The spider beside me

By the lamp, behind my chair.
By the lamp, behind my chair.

Our house is lousy with corpses.  In almost every nook and cranny there are dead things dangling from the ceiling, from corners, from lampshades.  These dead things are corpses of very small insects.  Gnats, lacewings and some others I could not identify, all hanging from webs, the eventual entrees and desserts of at least eight spiders I discovered while exploring today with a flashlight.

With all these murders going on around me, I thought it wise to get to know at least one of the killers.

Cid, I call him, has a home in a corner of the dining room by a floorlamp.  I call him Cid because, though I am far from an arachnologist, I believe he is a Pholcid, a Daddy Long Legs (DLLs).  In this case, because she or he is the largest I have yet to find in the house, I believe it is a Grand-Daddy.   I do not think there is a spider called a Grand-Mommy, though maybe there should be.  For simplicity, I will identify Cid as a male.

In his irregular web, Cid has two or three meals lined-up.  One, I believe, is a green lacewing.  Once trapped in the web, Cid wrapped it in silk and inflicted the fatal bite.  I have read DLLs also feast on other spiders, in particular some of the most poisonous kind — the brown recluse and the black widow.  This Daddy is no threat to humans, I read, which is fortunate.  My morning routine puts Cid and I close together.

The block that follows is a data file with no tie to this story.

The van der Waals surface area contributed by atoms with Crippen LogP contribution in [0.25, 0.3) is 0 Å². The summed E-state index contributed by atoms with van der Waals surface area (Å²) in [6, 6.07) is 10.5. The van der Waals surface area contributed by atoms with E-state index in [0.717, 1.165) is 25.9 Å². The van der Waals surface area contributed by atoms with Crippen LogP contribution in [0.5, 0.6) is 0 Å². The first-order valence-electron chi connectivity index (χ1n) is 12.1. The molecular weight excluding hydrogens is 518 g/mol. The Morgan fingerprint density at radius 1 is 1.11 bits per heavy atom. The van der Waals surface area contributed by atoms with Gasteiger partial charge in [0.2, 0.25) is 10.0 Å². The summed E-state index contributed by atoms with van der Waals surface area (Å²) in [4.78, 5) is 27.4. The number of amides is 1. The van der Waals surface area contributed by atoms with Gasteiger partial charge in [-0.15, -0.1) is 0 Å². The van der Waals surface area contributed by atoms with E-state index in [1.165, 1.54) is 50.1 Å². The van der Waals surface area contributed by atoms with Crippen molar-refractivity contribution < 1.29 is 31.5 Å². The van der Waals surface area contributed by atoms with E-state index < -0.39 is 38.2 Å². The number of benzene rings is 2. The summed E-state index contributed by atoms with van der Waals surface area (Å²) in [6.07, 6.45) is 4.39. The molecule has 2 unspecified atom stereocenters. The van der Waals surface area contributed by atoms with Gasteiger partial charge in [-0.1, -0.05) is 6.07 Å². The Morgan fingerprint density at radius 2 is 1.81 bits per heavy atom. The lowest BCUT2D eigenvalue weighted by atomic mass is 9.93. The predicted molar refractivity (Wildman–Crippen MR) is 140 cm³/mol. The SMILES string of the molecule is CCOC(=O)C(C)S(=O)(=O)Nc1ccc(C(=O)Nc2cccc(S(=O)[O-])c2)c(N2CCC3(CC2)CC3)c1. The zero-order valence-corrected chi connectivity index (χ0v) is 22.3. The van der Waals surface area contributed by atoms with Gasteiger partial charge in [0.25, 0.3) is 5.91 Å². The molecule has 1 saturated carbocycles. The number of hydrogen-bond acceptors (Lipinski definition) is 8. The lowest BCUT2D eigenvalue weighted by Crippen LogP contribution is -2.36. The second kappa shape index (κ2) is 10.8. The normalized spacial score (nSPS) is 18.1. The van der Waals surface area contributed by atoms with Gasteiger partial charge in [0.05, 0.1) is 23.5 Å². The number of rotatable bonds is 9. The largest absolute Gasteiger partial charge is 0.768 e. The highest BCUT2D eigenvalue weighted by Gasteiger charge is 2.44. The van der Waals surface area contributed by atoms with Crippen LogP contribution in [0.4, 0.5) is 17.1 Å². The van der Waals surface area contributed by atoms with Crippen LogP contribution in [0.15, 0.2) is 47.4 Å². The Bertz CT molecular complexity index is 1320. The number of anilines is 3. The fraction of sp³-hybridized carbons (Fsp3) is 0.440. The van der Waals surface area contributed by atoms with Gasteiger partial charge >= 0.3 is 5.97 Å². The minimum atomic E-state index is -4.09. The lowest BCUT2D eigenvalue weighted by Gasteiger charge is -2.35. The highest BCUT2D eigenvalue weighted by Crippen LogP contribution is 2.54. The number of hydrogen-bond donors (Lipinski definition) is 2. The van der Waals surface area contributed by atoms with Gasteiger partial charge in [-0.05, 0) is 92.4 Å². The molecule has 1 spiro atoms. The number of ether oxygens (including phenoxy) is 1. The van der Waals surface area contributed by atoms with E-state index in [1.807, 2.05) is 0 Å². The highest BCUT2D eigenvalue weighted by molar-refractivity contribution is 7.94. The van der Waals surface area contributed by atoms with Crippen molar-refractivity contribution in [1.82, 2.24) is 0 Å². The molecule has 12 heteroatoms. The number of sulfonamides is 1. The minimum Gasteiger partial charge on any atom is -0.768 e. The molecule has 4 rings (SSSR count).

Once arisen, I find my way to the coffee, and the coffee and myself then travel over to the comfy chair by the floorlamp.  Since I have only seen Cid move once, and that not very far, we coexist from about a foot away, head to his front legs, as I flip through the morning newspapers.

Cid, up close and impersonal.
Cid, up close and impersonal.

Due to Cid’s position on the web, I always look at his belly which has a distinct brown stripe running down the middle.  We have little communication.  There was the time I hit his web by accident.  He backed off and vibrated violently.  But for the most, we live in harmony.

Nebra more than once has offered to clear out the web.  It doesn’t look nice, I admit.  But I say, no, let Cid alone.  He does no harm to me and keeps the house clear of bad insects.

His corpses I can live with.

 

 

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